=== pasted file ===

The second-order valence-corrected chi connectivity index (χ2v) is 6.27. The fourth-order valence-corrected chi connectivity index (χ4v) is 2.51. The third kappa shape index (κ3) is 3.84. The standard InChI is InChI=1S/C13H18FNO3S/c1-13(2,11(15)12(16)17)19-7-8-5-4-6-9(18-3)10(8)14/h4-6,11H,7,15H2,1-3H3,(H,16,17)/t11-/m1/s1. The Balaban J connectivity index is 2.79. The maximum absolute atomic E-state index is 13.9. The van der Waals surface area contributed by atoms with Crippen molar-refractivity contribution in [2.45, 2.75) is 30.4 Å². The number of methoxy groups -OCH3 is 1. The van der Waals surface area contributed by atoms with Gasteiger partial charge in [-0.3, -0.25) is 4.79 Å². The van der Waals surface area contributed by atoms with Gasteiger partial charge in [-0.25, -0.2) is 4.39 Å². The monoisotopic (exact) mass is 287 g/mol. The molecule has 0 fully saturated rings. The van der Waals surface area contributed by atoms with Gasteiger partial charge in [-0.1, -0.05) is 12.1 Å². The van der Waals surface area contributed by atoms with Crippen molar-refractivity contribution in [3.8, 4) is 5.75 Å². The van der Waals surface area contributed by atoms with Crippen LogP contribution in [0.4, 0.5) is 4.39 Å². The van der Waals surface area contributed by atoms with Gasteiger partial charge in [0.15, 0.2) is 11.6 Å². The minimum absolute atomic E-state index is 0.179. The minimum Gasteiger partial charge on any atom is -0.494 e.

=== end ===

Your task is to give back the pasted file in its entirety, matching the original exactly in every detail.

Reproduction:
The second-order valence-corrected chi connectivity index (χ2v) is 6.27. The fourth-order valence-corrected chi connectivity index (χ4v) is 2.51. The third kappa shape index (κ3) is 3.84. The standard InChI is InChI=1S/C13H18FNO3S/c1-13(2,11(15)12(16)17)19-7-8-5-4-6-9(18-3)10(8)14/h4-6,11H,7,15H2,1-3H3,(H,16,17)/t11-/m1/s1. The Balaban J connectivity index is 2.79. The maximum absolute atomic E-state index is 13.9. The van der Waals surface area contributed by atoms with Crippen molar-refractivity contribution in [2.45, 2.75) is 30.4 Å². The number of methoxy groups -OCH3 is 1. The van der Waals surface area contributed by atoms with Gasteiger partial charge in [-0.3, -0.25) is 4.79 Å². The van der Waals surface area contributed by atoms with Gasteiger partial charge in [-0.25, -0.2) is 4.39 Å². The monoisotopic (exact) mass is 287 g/mol. The molecule has 0 fully saturated rings. The van der Waals surface area contributed by atoms with Gasteiger partial charge in [-0.1, -0.05) is 12.1 Å². The van der Waals surface area contributed by atoms with Crippen molar-refractivity contribution in [3.8, 4) is 5.75 Å². The van der Waals surface area contributed by atoms with Crippen LogP contribution in [0.4, 0.5) is 4.39 Å². The van der Waals surface area contributed by atoms with Gasteiger partial charge in [0.15, 0.2) is 11.6 Å². The minimum absolute atomic E-state index is 0.179. The minimum Gasteiger partial charge on any atom is -0.494 e.